An account of her mother Molly's life, Castles In the Air gives the reader insight into life during a different era. I enjoyed hearing about air mail and "cable" as phone calls were called during the time. The most important story here is the relationship between Molly and Steve, a family friend, which is documented in Molly's diary and in letters back and forth between the two. The pain of that unfulfilled friendship, sets up everything that will come to pass in the books final act, a dramatic, An account of her mother Molly's life, Castles In the Air gives the reader insight into life during a different era. I enjoyed hearing about air mail and "cable" as phone calls were called during the time. The most important story here is the relationship between Molly and Steve, a family friend, which is documented in Molly's diary and in letters back and forth between the two. The pain of that unfulfilled friendship, sets up everything that will come to pass in the books final act, a dramatic, and tragic end. Ripley does a fabulous job infusing herself into the story without taking the spotlight, which the reader understands belongs to her mother. Even Ripley's father, who is instrumental as well, becomes a secondary character in her mother's journey through depression, pain, and new beginnings. On a personal note, this book helped me better understand how depression can develop on a day to day basis, and how that depression can lead to addiction. An important read.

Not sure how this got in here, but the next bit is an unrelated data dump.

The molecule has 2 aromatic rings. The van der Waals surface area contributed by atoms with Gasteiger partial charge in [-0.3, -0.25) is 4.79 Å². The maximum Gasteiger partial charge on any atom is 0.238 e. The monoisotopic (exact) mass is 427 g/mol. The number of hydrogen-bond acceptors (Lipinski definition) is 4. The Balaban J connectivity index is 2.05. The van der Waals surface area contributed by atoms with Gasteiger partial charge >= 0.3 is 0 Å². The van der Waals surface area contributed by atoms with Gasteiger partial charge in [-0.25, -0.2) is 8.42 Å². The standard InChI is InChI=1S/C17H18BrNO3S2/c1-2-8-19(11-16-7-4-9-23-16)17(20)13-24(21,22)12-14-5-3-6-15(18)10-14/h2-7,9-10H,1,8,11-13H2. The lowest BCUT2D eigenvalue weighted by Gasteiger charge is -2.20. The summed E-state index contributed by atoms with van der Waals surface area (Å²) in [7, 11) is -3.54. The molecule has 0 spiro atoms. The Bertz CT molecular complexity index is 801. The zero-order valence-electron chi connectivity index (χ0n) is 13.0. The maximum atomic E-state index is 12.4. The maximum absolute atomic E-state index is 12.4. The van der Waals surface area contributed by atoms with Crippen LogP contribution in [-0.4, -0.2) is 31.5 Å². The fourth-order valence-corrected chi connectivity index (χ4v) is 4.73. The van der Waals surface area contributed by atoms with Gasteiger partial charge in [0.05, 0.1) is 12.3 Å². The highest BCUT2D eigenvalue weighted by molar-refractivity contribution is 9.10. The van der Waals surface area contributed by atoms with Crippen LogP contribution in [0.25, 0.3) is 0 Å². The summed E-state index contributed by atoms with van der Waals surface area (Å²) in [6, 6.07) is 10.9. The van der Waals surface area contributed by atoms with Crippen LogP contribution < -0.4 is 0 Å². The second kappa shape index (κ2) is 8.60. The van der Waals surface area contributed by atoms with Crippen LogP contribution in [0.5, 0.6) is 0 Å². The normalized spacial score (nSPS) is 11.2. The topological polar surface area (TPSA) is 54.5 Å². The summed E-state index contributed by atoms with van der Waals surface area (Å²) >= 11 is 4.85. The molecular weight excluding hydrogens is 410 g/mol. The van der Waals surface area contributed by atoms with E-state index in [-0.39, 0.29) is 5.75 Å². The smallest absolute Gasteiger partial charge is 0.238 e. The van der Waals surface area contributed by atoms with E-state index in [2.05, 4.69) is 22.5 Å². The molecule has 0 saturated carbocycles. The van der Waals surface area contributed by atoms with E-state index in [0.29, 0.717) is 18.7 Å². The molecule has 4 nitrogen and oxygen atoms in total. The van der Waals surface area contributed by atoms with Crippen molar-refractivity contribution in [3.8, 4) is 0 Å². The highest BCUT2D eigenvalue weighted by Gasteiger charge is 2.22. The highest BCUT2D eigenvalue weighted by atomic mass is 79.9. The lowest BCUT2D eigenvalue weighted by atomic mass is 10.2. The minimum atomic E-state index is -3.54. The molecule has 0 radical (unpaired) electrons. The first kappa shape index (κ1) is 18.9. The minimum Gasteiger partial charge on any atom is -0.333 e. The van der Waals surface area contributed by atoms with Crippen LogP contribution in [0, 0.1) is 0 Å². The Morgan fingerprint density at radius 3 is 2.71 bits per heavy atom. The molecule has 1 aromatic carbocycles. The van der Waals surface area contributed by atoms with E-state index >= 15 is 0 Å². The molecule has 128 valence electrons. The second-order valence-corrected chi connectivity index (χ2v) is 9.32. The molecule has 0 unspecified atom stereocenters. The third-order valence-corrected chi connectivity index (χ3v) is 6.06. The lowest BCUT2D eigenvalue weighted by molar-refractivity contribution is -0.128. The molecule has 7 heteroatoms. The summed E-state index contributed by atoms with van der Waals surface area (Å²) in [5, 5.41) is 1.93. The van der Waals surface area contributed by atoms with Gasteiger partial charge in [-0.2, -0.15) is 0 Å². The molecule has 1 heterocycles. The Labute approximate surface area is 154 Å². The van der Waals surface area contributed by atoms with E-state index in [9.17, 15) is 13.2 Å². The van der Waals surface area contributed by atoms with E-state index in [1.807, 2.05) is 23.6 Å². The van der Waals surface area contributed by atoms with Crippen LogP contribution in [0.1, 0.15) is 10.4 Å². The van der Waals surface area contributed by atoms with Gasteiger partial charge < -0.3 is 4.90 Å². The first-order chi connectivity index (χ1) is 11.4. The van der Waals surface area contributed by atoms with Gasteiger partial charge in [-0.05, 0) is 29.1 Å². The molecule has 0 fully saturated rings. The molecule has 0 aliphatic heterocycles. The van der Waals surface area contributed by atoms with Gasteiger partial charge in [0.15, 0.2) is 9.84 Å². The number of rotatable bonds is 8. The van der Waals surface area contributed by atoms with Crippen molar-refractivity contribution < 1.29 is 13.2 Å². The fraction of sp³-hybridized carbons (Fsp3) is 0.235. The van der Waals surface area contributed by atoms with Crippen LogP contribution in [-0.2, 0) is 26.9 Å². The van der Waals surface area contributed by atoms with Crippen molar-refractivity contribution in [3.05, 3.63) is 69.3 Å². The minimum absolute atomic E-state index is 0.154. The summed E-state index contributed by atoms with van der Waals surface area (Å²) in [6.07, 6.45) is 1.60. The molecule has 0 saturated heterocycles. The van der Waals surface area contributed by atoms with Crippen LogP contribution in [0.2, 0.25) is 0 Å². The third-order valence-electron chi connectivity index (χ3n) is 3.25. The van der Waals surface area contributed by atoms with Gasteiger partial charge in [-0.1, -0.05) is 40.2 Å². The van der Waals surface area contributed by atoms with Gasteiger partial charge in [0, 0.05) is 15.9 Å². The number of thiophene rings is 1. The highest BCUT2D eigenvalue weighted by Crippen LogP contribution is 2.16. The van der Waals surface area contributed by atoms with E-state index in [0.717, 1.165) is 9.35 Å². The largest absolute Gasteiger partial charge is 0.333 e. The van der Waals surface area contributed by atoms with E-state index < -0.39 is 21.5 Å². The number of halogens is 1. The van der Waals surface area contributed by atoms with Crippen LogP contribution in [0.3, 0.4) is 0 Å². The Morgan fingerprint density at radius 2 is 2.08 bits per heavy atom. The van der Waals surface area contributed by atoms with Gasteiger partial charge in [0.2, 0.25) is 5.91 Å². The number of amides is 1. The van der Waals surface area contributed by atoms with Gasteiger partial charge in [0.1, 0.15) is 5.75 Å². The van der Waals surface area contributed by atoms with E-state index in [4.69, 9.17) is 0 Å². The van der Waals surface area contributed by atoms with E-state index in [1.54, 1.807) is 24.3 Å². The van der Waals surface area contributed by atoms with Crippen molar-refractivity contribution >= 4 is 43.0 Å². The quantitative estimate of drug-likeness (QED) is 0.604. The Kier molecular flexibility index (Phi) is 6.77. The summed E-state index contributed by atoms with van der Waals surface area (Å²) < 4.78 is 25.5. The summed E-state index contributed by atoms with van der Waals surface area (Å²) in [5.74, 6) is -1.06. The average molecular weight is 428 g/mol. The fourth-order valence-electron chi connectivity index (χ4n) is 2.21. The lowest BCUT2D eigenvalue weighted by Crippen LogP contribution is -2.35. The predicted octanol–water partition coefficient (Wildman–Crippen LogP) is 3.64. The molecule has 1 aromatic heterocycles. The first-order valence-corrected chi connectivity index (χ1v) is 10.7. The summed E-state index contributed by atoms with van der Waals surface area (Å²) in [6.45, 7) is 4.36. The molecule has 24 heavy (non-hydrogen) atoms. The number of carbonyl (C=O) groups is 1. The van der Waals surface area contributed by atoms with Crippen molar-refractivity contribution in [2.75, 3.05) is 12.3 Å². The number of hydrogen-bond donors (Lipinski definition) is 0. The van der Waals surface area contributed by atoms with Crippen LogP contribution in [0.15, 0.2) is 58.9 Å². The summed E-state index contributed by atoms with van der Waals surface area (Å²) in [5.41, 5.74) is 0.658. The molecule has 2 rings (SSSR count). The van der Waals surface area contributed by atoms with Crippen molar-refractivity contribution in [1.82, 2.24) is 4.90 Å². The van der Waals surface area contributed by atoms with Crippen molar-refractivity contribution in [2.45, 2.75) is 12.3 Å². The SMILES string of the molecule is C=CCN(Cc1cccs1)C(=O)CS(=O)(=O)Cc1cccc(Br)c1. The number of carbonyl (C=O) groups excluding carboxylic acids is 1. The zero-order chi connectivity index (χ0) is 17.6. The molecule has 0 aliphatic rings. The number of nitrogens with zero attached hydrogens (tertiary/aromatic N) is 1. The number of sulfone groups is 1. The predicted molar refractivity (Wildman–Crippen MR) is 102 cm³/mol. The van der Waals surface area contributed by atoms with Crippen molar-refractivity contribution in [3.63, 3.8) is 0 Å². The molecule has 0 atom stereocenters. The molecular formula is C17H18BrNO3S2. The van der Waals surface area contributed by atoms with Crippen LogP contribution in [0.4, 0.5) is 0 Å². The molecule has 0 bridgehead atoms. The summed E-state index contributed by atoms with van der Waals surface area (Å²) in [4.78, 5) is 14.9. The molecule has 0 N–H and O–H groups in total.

19. 4 out of 5

    Anthony Stancomb

    The first part of the book is a combination of the author’s narrative and her mother’s diary – the diary of a fairly standard, nicely-brought-up, self-preoccupied teenager, and as such it is a good account of that kind of ex-pat, war-time middle class life in colonies. Not overly observant , there is little probing into the family dynamics as the mother’s life unfolds and the cracks appear, but then in the last part of the book, the story suddenly becomes electrifying as the lives of the parents The first part of the book is a combination of the author’s narrative and her mother’s diary – the diary of a fairly standard, nicely-brought-up, self-preoccupied teenager, and as such it is a good account of that kind of ex-pat, war-time middle class life in colonies. Not overly observant , there is little probing into the family dynamics as the mother’s life unfolds and the cracks appear, but then in the last part of the book, the story suddenly becomes electrifying as the lives of the parents spiral into depression, work problems, alcohol, prescription drugs, suicide and death. At this point, the book becomes filled with drama, and begins to resemble a last act in a Shakespearean tragedy, with bodies littering the stage. But here, at last, the reader is involved in the lives of the characters, and gets a glimpse of who they really were – and the book is redeemed.